They question the effectiveness of suing the EPA in the first place and are disappointed that they believe elected officials are using a coy and questionably-funded non-profit group, ‘Stand UP’, to fight something MCRC couldn’t get done within the limit of powers from their board.
Many environmentalists in SWUP, believe that there are, a good body of laws that regulate the building of the roads and specify water quality for mining in the U.P., but believe these aren’t adequately enforced and lack oversight. SWUP claims the laws seem to be frequently changed to conveniently serve the mine’s needs. SWUP worries that the DEQ in Michigan is at the whim of loopholes, like a lawsuit against the EPA, to move forward with the road project.
SWUP wants outdoor recreation, pristine wilderness and protected wetlands. They are against anything having to do with sulfide based mining.
SWUP and Superior Watershed Partnership (SWP) are different. Extremely different. SWUP, SWP, I know it’s confusing. You could call one Save the Wild and the other Watershed Partnership but then that gets confused with another group called Yellowdog Watershed Preserve which works with SWUP. Just remember, what you need to know here: ‘Save the Wild’ is grassroots. Superior Watershed isn’t. The Superior Watershed Partnership gets paid a lot of money to work with Eagle Mine testing their water independently. SWP and SWUP are friendly with each other, they’re cordial, but there are fundamental differences. SWP is more scientific, and research-based, but they’re loaded with Eagle Mine funding and SWUP are activists that wouldn’t be caught dead with that type of donation.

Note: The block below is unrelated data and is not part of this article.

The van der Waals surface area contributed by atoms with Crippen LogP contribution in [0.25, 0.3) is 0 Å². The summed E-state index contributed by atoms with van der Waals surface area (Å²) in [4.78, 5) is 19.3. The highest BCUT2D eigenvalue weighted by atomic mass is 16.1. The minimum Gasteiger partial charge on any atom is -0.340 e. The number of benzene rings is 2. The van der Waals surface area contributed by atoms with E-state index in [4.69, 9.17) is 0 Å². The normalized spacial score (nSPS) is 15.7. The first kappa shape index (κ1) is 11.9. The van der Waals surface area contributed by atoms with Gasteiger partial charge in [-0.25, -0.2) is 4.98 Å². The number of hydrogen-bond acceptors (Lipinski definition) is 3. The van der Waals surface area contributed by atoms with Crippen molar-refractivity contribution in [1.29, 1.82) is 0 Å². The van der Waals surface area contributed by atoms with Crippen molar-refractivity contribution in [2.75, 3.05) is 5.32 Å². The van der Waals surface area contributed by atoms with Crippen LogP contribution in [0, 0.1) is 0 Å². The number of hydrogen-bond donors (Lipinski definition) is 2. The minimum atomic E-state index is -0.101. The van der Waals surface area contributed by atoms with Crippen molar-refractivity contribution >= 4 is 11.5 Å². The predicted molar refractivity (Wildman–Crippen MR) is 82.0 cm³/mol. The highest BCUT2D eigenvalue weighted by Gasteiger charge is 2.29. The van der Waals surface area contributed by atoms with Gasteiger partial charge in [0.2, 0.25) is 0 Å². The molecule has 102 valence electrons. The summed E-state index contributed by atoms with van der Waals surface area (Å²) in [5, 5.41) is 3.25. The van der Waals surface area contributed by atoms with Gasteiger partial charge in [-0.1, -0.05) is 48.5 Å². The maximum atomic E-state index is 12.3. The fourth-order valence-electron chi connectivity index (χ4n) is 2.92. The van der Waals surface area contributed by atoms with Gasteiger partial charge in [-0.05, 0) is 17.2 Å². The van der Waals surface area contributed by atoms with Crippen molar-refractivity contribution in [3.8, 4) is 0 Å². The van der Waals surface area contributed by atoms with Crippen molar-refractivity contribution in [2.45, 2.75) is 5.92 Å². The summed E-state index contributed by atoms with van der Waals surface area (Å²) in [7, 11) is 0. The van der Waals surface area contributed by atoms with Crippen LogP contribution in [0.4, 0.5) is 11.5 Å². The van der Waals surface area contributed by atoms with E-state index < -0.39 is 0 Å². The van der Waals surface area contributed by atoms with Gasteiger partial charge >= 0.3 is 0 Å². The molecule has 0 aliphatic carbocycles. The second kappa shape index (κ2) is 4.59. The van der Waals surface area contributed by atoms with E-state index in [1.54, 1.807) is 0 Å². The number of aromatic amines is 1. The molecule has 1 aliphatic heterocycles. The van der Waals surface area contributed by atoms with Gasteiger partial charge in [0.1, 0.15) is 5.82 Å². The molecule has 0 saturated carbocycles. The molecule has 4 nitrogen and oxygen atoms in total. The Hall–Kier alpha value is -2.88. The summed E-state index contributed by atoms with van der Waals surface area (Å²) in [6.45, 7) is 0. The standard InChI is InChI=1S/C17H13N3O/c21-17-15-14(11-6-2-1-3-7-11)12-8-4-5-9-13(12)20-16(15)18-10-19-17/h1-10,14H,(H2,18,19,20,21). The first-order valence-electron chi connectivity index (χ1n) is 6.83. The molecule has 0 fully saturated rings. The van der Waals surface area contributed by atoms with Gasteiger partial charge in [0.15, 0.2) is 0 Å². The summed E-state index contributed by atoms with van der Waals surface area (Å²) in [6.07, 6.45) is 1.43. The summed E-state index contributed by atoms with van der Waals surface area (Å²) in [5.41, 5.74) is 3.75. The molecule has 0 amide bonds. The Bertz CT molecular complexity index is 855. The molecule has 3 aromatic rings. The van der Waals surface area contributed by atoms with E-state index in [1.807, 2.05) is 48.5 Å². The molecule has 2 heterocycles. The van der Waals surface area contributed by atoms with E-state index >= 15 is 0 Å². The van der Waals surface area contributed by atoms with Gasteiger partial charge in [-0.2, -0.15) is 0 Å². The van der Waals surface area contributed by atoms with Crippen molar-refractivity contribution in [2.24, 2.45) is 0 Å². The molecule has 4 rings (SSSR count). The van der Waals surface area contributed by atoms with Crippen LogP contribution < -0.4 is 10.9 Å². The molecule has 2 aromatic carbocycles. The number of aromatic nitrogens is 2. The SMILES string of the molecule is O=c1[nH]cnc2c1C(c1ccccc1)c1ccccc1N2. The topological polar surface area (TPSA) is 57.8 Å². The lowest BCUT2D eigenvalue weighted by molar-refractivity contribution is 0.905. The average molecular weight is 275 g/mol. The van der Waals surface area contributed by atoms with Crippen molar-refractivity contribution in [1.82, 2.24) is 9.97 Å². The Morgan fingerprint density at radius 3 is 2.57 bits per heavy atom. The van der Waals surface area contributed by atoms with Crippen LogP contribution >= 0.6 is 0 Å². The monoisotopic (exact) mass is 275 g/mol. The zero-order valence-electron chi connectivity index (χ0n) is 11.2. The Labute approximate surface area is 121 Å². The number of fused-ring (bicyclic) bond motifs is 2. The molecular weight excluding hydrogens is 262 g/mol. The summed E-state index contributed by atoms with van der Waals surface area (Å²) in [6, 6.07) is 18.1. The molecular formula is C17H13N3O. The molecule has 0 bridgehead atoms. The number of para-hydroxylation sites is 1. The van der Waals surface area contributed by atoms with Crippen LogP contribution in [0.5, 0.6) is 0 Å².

Right now, the DEQ is abiding by the EPA’s decision on building the road. This group works pretty close with all parties on each side and seem to be the most pragmatic of them all. What they say goes, basically. SWUP, Eagle Mine and MCRC privately praise and condemn the DEQ depending on which stance the state board takes on certain issues. But everyone listens to and talks with the DEQ. They aren’t really on anyone’s side, but they are influenced by everyone; the mine and mill, the Road Commission, environmentalists, the EPA and the courts.